So what kind of people were the Cimmerians? According to Plutarch they were a people who were pillagers and raiders, but not rulers.

For the Cimmerian attack upon Ionia, which was earlier than Croesus, was not a conquest of the cities, but only an inroad for plundering.
Herodotus, Histories, I, 6


What did they look like? According to Plutarch:

Their great height, their black eyes and their name, Cimbri, which the Germans use for brigands, led us merely to suppose that they were one of those races of Germania who lived on the shores of the Western Ocean. Others say that the huge expanse of Celtica stretches from the outer sea and the western regions to the Palus Maeotis and borders on Asian Scythia; that these two neighbouring nations joined forces and left their land... And although each people had a different name, their army was collectively called Celto-Scythian. According to others, some of the Cimmerians, who were the first-to be known to the ancient Greeks... took flight and were driven from their land by the Scythians. Plutarch, Life of Marius, XI


What was their temperament? According to Homer:

Thus she brought us to the deep-Rowing River of Ocean and the frontiers of the world, where the fog-bound Cimmerians live in the City of Perpetual Mist. When the bright Sun climbs the sky and puts the stars to flight, no ray from him can penetrate to them, nor can he see them as he drops from heaven and sinks once more to the earth. For dreadful night has spread her mantle over the heads of that unhappy folk. Homer, Odyssey, XI, 14


It is Homer's description of the Cimmerians that Howard uses in Phoenix to describe the mood of the people and to separate Conan from his kin. When Conan is asked why the Cimmerians are such a brooding people, Conan responds:

“Perhaps it’s the land they live in,” answered the king. “A gloomier land never was – all of hills, darkly wooded, under skies nearly always gray, with winds moaning drearily down the valleys.” – Phoenix on the Sword

The average Cimmerian is a dour and towering barbarian who destroys civilization then returns to his gloomy homeland only to begin the process again later. Howard's typical Cimmerian is similar to that of the classical scholars, and presents a figure most unlikely to advance the literary arts. But this is where Conan differs from his kin. In The Phoenix on the Sword, Conan is an older man who has conquered on of the greatest nations of the Hyborean Age expressly to free them from tyrannical rule. He conquered to rule, and to liberate an oppressed nation. A far cry from the typical barbarian. By separating Conan from his kin, Howard simultaneously increases the audience's sympathy for the barbarian king while enabling the character to advance a theory of the value of literature.

The Phoenix on the Sword is the tale of a plot to assassinate King Conan, a plot organized my a Machiavellian figure named Ascalante who desires to assume the throne. Ascalante is the product of civilization, but he is the antagonist of the story and so Howard uses his opinions of the Arts as a way to separate him from the audience's sympathy. When he describes a poet who has been brought into his conspiracy he describes the poet in pejorative terms. These terms evolve as the narrative moves from unpublished draft to final published form. Ascalante originally expresses his disdain for Rinaldo (the poet) in a long description:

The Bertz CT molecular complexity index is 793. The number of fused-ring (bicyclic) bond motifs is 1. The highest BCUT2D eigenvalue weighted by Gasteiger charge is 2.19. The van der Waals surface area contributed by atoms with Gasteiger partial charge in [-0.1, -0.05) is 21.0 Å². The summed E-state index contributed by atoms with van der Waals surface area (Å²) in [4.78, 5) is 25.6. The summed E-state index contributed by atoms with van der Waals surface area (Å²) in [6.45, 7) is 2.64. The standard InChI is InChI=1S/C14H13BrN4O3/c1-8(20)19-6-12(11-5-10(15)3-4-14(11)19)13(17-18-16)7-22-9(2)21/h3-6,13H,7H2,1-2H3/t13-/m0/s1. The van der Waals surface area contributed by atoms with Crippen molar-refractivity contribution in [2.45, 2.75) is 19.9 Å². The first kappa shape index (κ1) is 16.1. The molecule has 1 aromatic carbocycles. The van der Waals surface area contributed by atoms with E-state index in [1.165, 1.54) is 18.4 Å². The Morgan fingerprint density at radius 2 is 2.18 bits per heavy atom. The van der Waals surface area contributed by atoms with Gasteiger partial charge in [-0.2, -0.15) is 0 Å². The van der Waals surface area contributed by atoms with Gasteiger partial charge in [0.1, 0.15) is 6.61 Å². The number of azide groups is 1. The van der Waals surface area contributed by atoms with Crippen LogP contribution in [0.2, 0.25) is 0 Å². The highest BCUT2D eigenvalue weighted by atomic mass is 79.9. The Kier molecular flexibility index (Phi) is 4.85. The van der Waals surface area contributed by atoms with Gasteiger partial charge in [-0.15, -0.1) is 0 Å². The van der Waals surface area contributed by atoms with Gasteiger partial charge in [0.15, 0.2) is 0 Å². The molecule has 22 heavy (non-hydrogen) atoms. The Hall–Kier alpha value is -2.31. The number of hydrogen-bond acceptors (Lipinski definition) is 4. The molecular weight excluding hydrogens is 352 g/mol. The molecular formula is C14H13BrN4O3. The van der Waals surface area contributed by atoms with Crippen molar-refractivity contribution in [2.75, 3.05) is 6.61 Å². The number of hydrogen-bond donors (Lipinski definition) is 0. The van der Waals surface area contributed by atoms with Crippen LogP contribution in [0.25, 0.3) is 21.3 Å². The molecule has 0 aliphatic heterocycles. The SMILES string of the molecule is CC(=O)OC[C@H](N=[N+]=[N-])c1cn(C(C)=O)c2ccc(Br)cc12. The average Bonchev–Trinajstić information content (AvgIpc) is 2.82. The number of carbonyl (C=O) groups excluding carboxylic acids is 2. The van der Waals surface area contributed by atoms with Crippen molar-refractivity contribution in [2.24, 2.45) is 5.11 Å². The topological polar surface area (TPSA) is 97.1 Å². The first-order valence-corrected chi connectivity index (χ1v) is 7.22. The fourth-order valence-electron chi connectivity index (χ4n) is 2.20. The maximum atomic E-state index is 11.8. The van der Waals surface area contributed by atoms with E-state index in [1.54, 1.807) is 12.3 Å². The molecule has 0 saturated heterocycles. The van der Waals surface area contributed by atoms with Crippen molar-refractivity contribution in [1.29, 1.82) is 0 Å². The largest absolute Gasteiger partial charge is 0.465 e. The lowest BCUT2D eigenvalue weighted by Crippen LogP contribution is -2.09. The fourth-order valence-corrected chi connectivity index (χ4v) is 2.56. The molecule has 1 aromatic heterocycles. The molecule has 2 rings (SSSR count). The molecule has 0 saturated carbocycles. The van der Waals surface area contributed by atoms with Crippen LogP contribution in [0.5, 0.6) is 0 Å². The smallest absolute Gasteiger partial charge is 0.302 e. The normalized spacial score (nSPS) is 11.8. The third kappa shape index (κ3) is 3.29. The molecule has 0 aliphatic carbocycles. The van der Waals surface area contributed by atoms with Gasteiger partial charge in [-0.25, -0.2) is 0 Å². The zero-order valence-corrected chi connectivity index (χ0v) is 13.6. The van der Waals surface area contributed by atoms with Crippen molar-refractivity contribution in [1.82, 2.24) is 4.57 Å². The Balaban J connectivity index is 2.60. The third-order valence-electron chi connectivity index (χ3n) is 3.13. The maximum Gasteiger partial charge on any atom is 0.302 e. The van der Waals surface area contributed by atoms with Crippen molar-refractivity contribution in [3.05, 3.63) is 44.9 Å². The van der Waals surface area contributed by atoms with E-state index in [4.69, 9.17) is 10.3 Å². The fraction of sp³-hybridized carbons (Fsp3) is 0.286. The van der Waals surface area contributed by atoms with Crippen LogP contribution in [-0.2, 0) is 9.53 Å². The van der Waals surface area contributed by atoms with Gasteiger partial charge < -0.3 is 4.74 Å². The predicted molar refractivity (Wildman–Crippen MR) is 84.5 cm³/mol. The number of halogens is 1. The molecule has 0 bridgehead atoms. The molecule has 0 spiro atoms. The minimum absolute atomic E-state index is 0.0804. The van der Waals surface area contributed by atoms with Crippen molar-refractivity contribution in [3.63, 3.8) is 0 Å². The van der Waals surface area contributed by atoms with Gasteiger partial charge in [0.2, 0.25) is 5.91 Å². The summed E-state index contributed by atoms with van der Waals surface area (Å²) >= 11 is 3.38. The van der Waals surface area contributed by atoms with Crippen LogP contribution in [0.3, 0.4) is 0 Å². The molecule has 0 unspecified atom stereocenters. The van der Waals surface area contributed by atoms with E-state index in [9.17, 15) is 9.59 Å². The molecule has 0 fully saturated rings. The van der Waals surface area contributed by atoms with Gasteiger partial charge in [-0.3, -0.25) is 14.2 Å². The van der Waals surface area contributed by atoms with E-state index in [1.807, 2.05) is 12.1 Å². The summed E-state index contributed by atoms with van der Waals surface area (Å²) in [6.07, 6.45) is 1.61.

“Rinaldo – a mad poet full of hare-brained visions and out-worn chivalry. A prime favorite with the people because of his songs which tear out their heart-strings. He is our best bid for popularity.” – Ascalante in Phoenix on the Sword (unpublished First submitted draft)


By the time the story is published the description is changed to the very brief, "“…Rinaldo, the hair-brained minstrel.” [Ascalante in Phoenix on the Sword(published)]. In the published form, Howard leaves out the value of Rinaldo's participation in the plot because it is redundant with information presented later in the story. When Ascalante is asked what value Rinaldo has as a conspirator, Ascalante's response is similar in both the published and unpublished text, but his hatred of Rinaldo is made more clear in the draft than in the published text:

“Alone of us all, Rinaldo has no personal ambition. He sees in Conan a red-handed, rough-footed barbarian who came out of the north to plunder a civilized land. He idealizes the king whom Conan killed to get the crown, remembering only that he occasionally patronized the arts, and forgetting the evils of his reign, and he is making the people forget. Already they openly sing The Lament for the King in which Rinaldo lauds the sainted villain and denounces Conan as ‘that black-hearted savage from the abyss.’ Conan laughs, but the people snarl.” – Ascalante in Phoenix on the Sword (published)

“Rinaldo – bah! I despise the man and admire him at the same time. He is your true idealist. Alone of us all he has no personal ambition. He sees in Conan a red-handed, rough-footed barbarian who came out of the north to plunder a peaceful land. He thinks he sees barbarism triumphing over culture. He already idealizes the king Conan killed, forgetting the rogue’s real nature, remembering only that he occasionally patronized the arts, and forgetting the evils under which the land groaned during his reign, and he is making the people forget. Already they open sing ‘The Lament for the King’ in which Rinaldo lauds the saintly villain, and denounces Conan as ‘that black-hearted savage from the abyss.’ Conan laughs, but at the same time wonders why the people are turning against him.” – Ascalante in Phoenix on the Sword (unpublished First submitted draft)


In both descriptions the poet is shown to be a blind idealist. Rinaldo, it appears, cannot look beyond the Cimmerian stereotypes as presented by Plutarch and Herodotus. Howard doesn't require the reader to have those preconceptions, but for the reader who has read Herodotus and Plutarch the stereotype becomes even clearer. Also by editing down the prose the author, either willingly or at editorial command, displays an amount of trust that his audience can reach the proper conclusion that barbarism typically destroys the valuable within civilization. What is interesting is that while Rinaldo is a conspirator, the poet is an antagonist, he is not a villain. He is a blind a foolish idealist, not acting in his own self interest. Ascalante even goes on to describe Rinaldo's motivations: